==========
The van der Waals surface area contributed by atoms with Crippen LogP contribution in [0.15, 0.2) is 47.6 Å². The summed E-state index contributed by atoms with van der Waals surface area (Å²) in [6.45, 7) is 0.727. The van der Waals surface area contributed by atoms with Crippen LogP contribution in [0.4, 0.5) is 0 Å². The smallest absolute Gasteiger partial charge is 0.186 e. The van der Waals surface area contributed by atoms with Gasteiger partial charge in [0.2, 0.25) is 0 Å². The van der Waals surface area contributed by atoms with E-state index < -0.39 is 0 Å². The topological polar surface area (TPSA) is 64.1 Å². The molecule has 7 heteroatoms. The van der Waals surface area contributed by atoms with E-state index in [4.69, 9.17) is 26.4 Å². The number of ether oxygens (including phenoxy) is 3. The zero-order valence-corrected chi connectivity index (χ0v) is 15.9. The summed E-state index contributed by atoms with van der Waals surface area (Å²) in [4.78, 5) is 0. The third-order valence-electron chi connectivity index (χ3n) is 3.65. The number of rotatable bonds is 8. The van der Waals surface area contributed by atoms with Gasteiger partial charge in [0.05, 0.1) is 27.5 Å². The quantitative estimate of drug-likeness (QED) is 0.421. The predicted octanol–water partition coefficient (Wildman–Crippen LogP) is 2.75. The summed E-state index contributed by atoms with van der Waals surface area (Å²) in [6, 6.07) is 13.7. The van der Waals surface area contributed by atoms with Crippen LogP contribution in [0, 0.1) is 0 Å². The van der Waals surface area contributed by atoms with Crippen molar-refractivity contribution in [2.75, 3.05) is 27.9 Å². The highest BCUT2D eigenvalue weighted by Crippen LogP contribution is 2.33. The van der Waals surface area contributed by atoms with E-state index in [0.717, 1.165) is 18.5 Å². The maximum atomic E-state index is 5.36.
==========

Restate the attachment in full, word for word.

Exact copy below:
The van der Waals surface area contributed by atoms with Crippen LogP contribution in [0.15, 0.2) is 47.6 Å². The summed E-state index contributed by atoms with van der Waals surface area (Å²) in [6.45, 7) is 0.727. The van der Waals surface area contributed by atoms with Crippen LogP contribution in [0.4, 0.5) is 0 Å². The smallest absolute Gasteiger partial charge is 0.186 e. The van der Waals surface area contributed by atoms with Gasteiger partial charge in [0.2, 0.25) is 0 Å². The van der Waals surface area contributed by atoms with E-state index < -0.39 is 0 Å². The topological polar surface area (TPSA) is 64.1 Å². The molecule has 7 heteroatoms. The van der Waals surface area contributed by atoms with E-state index in [4.69, 9.17) is 26.4 Å². The number of ether oxygens (including phenoxy) is 3. The zero-order valence-corrected chi connectivity index (χ0v) is 15.9. The summed E-state index contributed by atoms with van der Waals surface area (Å²) in [4.78, 5) is 0. The third-order valence-electron chi connectivity index (χ3n) is 3.65. The number of rotatable bonds is 8. The van der Waals surface area contributed by atoms with Gasteiger partial charge in [0.05, 0.1) is 27.5 Å². The quantitative estimate of drug-likeness (QED) is 0.421. The predicted octanol–water partition coefficient (Wildman–Crippen LogP) is 2.75. The summed E-state index contributed by atoms with van der Waals surface area (Å²) in [6, 6.07) is 13.7. The van der Waals surface area contributed by atoms with Crippen LogP contribution in [0, 0.1) is 0 Å². The van der Waals surface area contributed by atoms with Crippen molar-refractivity contribution in [2.75, 3.05) is 27.9 Å². The highest BCUT2D eigenvalue weighted by Crippen LogP contribution is 2.33. The van der Waals surface area contributed by atoms with E-state index in [0.717, 1.165) is 18.5 Å². The maximum atomic E-state index is 5.36.